The General Assembly convened Tuesday at noon. The first week of the new session was highlighted by the inauguration of Tennessee’s newly elected leader, Gov. Bill Haslam, on Saturday, and an organizational session of the General Assembly.
Although the budget deficit will be the predominant driver for legislative action this year, other key issues expected to be on lawmaker’s agenda in 2011 are job creation, education, eliminating waste in government and immigration reform. Nearly $2 billion in nonrecurring funds has helped Tennessee’s 2010-2011 budget recover from recession-related revenue shortfalls. With those funds now expiring, lawmakers must tighten the belt to weather this economic storm.
The state has suffered $1.2 billion in net revenue loss and $500 million in additional spending requirements, resulting in a $1.70 billion budget gap. State tax revenues have declined by over 11 percent. Typically, state revenue grows by $300 million to $400 million each year.
Additional reductions are still needed to address a $185 million budget imbalance. In addition, the Legislature is expected to receive pressure to restore already enacted cuts of $540 million to TennCare, $301 million to higher education, $86 million to Corrections, $58 million for Children’s Services and $46 million for Intellectual Disabilities. Renewal of the Hospital Assessment Fee to restore certain TennCare cuts will also be on the table again in the 2011 legislative year.
Unlike Congress, the Tennessee General Assembly is constitutionally bound to balance the budget. The weakening economic condition means lawmakers must be vigilant to make sure that taxpayers are protected and dollars are spent in the most efficient and effective manner. The General Assembly adopted a plan to address the $1.7 billion budget gap in multiple budget cycles with expenditure reductions, future revenue growth, limited revenue measures and the use of one-time funding to help balance the budget. It is hoped that these measures would provide a smoother transition to a smaller budget.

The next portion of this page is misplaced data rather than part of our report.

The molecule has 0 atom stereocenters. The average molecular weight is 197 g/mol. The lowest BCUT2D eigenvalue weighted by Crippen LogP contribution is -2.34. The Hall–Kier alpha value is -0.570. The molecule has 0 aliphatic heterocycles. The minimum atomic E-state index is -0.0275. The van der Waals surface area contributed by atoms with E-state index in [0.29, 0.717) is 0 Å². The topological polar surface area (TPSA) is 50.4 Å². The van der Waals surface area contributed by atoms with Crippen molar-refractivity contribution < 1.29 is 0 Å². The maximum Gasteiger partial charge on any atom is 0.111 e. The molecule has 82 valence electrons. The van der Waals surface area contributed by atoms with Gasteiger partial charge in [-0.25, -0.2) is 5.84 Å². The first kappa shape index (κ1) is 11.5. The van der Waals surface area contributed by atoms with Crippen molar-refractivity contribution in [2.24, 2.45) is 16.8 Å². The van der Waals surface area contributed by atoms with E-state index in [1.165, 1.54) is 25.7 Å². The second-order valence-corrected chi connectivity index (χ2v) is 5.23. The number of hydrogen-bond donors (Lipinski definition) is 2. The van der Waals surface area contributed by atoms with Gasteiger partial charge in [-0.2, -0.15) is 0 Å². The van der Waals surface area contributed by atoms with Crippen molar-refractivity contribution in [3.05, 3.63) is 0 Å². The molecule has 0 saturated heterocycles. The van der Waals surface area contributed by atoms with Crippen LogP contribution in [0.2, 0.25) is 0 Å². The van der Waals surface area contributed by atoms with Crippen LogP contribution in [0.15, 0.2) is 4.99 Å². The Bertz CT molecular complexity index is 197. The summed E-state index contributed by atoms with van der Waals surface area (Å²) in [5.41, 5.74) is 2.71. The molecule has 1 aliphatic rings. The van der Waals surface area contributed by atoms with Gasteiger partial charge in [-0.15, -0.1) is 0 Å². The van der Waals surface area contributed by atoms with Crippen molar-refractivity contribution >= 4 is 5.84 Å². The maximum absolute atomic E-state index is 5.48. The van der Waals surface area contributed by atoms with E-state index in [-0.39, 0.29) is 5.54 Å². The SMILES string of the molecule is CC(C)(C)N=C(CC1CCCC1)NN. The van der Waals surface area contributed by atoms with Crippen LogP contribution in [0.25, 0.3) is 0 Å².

Many of the reductions that have been identified and approved in the 2009-10 and 2010-11 fiscal year budgets have been delayed by using one-time funding from reserves or ARRA-related funding. The multiyear budget plan does assume revenue growth in the current fiscal year of 2.3 percent. It is based on continued recovery in 2011-12 with 4.5 percent revenue growth and 5 percent growth in fiscal year 2012-13. However, revenues are not expected to recover to the 2007-08 levels for five more years in fiscal year 2012-13.
Other looming budget issues in the future include pressure to fund the next phase of BEP 2.0, which has been stuck at 50 percent funding since enactment in 2007. Also, employees who have not received a raise in recent years will be looking for an increase in salary, and at the very least a one-time bonus of some sort.
On the brighter side of a gloomy budget picture, Tennessee continues to remain a low-debt state. Also, while many other states are counting on additional federal money to “fix” their budget problems, Tennessee is not. Plus, Tennessee has been recognized for being ranked among the best places in the U.S. for economic development by nationally recognized experts.
The state ranked in the top three states for business by Chief Executive Magazine and received top five honors by Site Selection Magazine for economic development and a desirable business climate.
Tennessee must be aggressive in bringing new jobs to the state. This includes making Tennessee a business-friendly state by holding down taxes and government red tape. Republicans have worked diligently to resist efforts to erode Tennessee’s business-friendly status. Expect Republican lawmakers to continue to defend the rights of small business owners against any further efforts to place government mandates on companies within our state boundaries. Also, Gov.-elect Haslam has already announced that he will be proposing a job creation program during the next legislative session.
With Tennessee facing significant budget challenges, lawmakers must look for ways to reduce the size of government and to make it work more efficiently and effectively. Republicans will be looking for ways to stretch taxpayer money by identifying waste to produce a leaner and more efficient state government system. The people of Tennessee entrusted Republicans with majorities in both houses of state government, as well as the governor’s office.